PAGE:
Although Mark Twain wrote the epitaph for Emperor’s dog
Lazarus in 1863, there is considerable dispute regarding Lazarus
and another dog called Bummer. These shaggy dog stories seem to
be based on a derogatory cartoon called ‘The Three Bummers’ by Ed
Jump. Lazarus was poisoned for biting someone in ’62 while Bummer
met an equally sad fate in ’65 when a Henry Rippey kicked him to
death. While Bummer’s remains disappeared those of Lazarus were
stuffed, exhibited in a bar and eventually found a home with the
California Historical society.
On 21st January 1867, a policeman named Armand Barbier arrested
Emperor Norton on the grounds of insanity. The public were shocked
and after an apology by the Chief of Police Emperor Norton was saluted
by the police force whenever they saw him. On another occasion a
riverboat captain ordered Norton off his boat for failing to pay
a fare. After Norton ordered the US navy to blockade the company's
vessels, the board of directors quickly apologised and gave him
a free lifetime pass.
Emperor Norton abolished both the Democratic and Republican parties,
||"Being desirous of allaying the dissension's
of party strife now existing within our realm, [I] do hereby
dissolve and abolish the Democratic and Republican parties,
and also do hereby decree the disfranchisement and imprisonment,
for not more than ten, nor less than five years, to all persons
leading to any violation of this our imperial decree."
--San Francisco Herald, August 4, 1869
Emperor Norton also had an interest in technology as a way of making
his country famous and, again in 1869, he ordered San Francisco
to support an airship designer. Amongst the Emperor’s many proposals
was an order for the building of a suspension bridge in San Francisco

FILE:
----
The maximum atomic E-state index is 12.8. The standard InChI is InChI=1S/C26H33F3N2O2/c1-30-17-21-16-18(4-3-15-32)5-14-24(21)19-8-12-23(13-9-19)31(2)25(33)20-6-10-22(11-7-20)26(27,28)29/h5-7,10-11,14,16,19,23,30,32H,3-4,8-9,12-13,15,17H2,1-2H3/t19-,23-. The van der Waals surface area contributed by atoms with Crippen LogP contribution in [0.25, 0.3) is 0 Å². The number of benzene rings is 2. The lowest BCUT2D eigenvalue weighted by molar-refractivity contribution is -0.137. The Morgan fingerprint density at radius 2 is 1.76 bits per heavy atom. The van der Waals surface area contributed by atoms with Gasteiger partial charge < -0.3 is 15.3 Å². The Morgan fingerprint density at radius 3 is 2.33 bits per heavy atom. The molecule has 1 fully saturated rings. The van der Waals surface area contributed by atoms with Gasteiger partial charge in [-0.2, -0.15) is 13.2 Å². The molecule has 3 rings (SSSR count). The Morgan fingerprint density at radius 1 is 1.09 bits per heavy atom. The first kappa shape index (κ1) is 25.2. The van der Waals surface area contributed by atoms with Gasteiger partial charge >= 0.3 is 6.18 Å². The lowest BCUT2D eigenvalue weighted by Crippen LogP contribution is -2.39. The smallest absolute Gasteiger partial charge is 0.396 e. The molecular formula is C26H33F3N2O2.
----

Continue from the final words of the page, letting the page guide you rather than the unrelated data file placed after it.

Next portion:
at the place where the Golden Gate Bridge was built in 1937.
This particular decree is thought to be a forgery by some people.
On another occasion he called upon the other leaders of the world
to join him in forming a League of Nations where disputes
between nations could be resolved peacefully. One story about him
tells us that during a pogrom against the Chinese, he went into
the middle of the street and prayed causing the crowd to disperse.
Robert Louis Stevenson admired the people of San Francisco for
looking after this "harmless madman". Norton brought colour to the
city and, as a judge remarked when Norton was arrested for lunacy,
||"Shed no blood, robbed no one, and despoiled
no country, which is more than can be said for most fellows
in the King line."
Joshua Abraham Norton died on 8th January 1880, and was buried
two days later in the Masonic cemetery. His funeral cortege was
two miles long; with an attendance of some 10,000 - 30,000 people.
By an amazing twist of fate the day was even marked by a total eclipse
of the sun viewable from San Francisco at just after 4pm. Emperor
Norton I left nothing of value behind, except perhaps his eccentric
humanity, but has never been forgotten. In 1934, he was reburied
in the Woodlawn cemetery. A century after his death ceremonies of
remembrance were held in his honour by the people of San Francisco.
http://www.zpub.com/sf/history/nort.html money http://www.notfrisco.com/nortoniana/
this last site is excellent and dedicated to this remarkable man